I'm unable to ascertain when the paper became publicly available, but my guess is that it was published to coincide with the CIC press release on December 4, 2007 to announce the Section 13 complaints filed against Maclean's et al.
Page 50 of the paper (in the appendix) carries an edited excerpt from a June 2006 interview with a terrorism expert, David Harris, which Maclean's published. Watch carefully, don't blink:
[...] [Q] "In your opinion, how radicalized is the Canadian Muslim population? What kind of numbers are we up against?The ellipses in brackets are mine. But notice the ellipses that are not bracketed. The Osgoode 4 omitted a key piece of information from the interview. Here is what David Harris actually said in response to the following question:
[A] Well, of course, it's impossible to assess -- there is no poll measuring the support for Wahhabism amongst our communities. But one can look at some of the statements by genuinely moderate clerics concerning the situation in North America. Imam Palazzi has claimed that 80 per cent of mosques in Canada are under the influence of radicals, though he does not by any means appear to suggest that 80 per cent of Canadian Muslims are themselves radical.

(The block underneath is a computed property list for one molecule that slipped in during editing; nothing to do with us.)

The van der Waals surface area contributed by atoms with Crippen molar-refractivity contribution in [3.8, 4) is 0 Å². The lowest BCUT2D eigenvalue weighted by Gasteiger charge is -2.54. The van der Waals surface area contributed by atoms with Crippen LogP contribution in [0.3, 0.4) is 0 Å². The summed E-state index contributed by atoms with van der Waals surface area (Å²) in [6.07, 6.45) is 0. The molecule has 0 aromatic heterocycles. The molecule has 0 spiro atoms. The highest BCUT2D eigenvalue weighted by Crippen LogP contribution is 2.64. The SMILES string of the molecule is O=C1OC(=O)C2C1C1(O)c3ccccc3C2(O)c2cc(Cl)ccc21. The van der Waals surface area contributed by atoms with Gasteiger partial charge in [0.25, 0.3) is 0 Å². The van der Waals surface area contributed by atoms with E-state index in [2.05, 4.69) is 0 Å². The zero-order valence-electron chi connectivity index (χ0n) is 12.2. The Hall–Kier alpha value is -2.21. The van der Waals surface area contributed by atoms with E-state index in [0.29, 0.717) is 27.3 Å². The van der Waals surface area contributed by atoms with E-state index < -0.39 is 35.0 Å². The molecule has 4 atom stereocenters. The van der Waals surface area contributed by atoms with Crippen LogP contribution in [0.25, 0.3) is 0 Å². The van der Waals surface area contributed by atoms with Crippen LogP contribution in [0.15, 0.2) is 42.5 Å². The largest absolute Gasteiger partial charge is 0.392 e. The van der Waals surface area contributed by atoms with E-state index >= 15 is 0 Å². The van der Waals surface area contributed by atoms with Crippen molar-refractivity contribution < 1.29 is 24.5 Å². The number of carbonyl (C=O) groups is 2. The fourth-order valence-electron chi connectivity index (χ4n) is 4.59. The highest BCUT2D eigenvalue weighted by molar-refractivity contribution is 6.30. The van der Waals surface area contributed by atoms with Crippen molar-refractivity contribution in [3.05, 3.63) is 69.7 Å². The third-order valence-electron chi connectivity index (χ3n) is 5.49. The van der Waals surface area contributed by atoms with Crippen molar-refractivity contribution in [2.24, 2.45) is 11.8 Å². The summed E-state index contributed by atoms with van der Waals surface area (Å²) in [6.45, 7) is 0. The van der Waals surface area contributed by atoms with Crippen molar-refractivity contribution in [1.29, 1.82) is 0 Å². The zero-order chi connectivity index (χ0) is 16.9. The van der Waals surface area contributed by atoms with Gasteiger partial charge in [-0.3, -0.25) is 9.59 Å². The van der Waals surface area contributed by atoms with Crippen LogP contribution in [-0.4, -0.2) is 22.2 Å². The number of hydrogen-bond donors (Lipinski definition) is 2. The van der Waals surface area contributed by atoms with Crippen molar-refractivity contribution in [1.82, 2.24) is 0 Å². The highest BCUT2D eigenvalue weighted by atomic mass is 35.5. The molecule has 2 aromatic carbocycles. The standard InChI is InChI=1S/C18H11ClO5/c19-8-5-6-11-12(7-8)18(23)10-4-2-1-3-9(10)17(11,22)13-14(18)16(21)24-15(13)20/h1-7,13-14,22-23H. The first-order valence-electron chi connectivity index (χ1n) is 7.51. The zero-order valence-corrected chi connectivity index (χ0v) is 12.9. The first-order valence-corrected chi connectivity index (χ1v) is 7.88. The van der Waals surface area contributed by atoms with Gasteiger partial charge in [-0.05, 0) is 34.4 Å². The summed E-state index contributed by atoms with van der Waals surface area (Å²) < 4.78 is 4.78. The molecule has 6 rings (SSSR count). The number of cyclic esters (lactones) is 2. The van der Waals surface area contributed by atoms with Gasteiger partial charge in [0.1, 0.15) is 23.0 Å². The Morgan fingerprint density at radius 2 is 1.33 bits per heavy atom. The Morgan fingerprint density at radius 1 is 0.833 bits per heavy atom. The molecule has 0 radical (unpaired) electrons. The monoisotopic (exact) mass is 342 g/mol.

[Q] Who is Imam Palazzi?
[A] He's an Italian imam and he comes to Canada every now and then...
[Q] So do you trust Palazzi's assessment? Why would he have a sense of things in Canada?
[A] ... But it's a genuine question. And I guess a larger, related question is on what are they basing that assessment. [...]"
"[Q] So do you trust Palazzi's assessment? Why would he have a sense of things in Canada?Mohamed Elmasry tried to discredit Palazzi's qualifications to speak as an authority on Islam -- an attempt that Palazzi shredded in his 2004 reply to Elmasry.
[A] Well, he seems to take quite an interest in the country and has played a leading role in trying to bring about substantive reconciliation rather than the cosmetic variety the Wahhabist-oriented national Islamic organizations propagate. But it's a genuine question. And I guess a larger, related question is on what are they basing that assessment. [...]
Palazzi is a well-qualified cleric. Yet when you hear him talk about Islam, it's easy to suffer cognitive dissonance if you're steeped in Wahhabist interpretations of the religion. Is he really talking about Islam? Yes he is, and he'd also say that he's not a "moderate" Muslim, that he's simply the real deal, and that the Muslim Brotherhood and their fellow travelers are spewing dangerous nonsense about Islam.